If you were to take her back after this length of time there is a good chance she wouldn't recognise it and still long for the place she can't pin point, the place of safety, ability and security.

    My mother was not in last stage dementia when she died, she knew who I was but lost track of infrequent visitors, needed reassurance that she was home, it was her nest. Every morning she awoke to a new place.

    I totally understand why you want to bring her comfort, indeed I love and applaud that desire in you, it shows your love for her...but as you suggest is probably more to do with comforting yourself. I would worry that it could only add to your Mum's discomfort and disorientation.

    Believe me that happens whatever the environment, some members on here have loved ones who didn't move home for 50 years and were unable to recognise their surroundings.

    Anyway...that's my tuppence worth Martin, I don't think it's a good idea but I hope with all my heart that your Mum feels some peace and comfort and then it will filter down to you. x
  4. canary

    canary Registered User

    Feb 25, 2014
    South coast
    I took mum back to her bungalow once she had been in her CH for a couple of months to choose things to take back for her room, but she didnt recognise it at all. She got quite irate and wanted to know whose home it was and why we had brought her there. She wouldnt have it that it was hers.

    I dont think it would achieve anything by taking your mum back to her old home. I doubt that it would settle her or give her a reference point - I suspect that she will just end up more confused than ever. Im sorry she is going through such a bad phase at the moment.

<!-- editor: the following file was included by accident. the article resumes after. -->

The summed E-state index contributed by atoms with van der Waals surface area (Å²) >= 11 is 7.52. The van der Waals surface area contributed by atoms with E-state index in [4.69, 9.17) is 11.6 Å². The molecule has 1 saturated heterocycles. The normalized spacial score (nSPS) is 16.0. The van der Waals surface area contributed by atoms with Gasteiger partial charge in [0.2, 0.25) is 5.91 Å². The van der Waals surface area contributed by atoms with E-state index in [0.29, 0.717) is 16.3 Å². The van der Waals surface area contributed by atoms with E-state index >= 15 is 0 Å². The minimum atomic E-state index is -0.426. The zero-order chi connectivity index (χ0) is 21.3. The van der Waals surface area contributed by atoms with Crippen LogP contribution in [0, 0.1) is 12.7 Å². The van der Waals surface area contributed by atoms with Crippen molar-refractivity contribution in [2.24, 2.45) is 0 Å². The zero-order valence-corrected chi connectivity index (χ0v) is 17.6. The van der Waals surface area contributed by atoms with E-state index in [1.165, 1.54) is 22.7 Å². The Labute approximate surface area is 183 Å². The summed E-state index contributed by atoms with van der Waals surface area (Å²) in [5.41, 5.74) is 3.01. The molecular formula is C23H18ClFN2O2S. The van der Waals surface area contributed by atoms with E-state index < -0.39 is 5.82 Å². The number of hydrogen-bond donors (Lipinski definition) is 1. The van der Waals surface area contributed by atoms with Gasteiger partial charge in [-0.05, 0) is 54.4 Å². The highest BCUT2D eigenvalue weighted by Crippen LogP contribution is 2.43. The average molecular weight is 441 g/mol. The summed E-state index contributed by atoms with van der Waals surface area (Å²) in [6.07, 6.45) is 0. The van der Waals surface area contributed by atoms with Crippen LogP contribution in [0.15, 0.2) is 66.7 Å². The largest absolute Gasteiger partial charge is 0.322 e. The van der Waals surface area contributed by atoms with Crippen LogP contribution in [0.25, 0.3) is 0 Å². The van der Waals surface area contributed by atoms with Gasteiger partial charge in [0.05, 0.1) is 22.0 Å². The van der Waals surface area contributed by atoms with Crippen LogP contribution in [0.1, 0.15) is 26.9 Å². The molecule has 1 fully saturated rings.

5. CollegeGirl

    CollegeGirl Registered User

    Jan 19, 2011
    North East England
    How about taking her for a drive out, without mentioning anything, and pass near to her bungalow, and see whether she says anything about recognising the area?

    Then you can guage her reaction, if she has one, and decide whether she would be able to cope, or not, with actually visiting the bungalow itself.

    Just an idea.
  6. Kevinl

    Kevinl Registered User

    Aug 24, 2013
    Pretty good idea too, I never thought of doing that.
  7. sleepless

    sleepless Registered User

    Feb 19, 2010
    The Sweet North
    I would not take her back. I know exactly how you feel about it possibly being a 'reference point' (I felt this for my own mum, many years ago) but the fact is that she no longer lives there, nor does she live the life that she had there. Dementia has changed her life, and her 'home', and it may be kinder to accept this, and let her form new 'reference points' in the care home.
    But believe me, I do know how you feel, really I do.
  8. jimbosmith

    jimbosmith Registered User

    May 10, 2013
    My mum's memory is back to her childhood. She often refers to her childhood home which is local to us. So on occasion I drive past it to see if she remembers which she does. Sometimes she does and other times she doesn't, it's 50/50. I always say her mum is out and that we will go back later. I think often I'm doing it for myself as much as her so that I can see some signs of a happy memory for her.
  9. Martin099

    Martin099 Registered User

    Nov 13, 2012
    That is a really good idea - thanks.

    I already take mum out for drives in the car. She hasn't got a clue where we're driving. although to be fair the care home is situated close to our house, some 40 miles from mums bungalow.

    Just off to the CH now with my 1 year old daughter - this nearly always puts a smile on mums face, at least in the short term!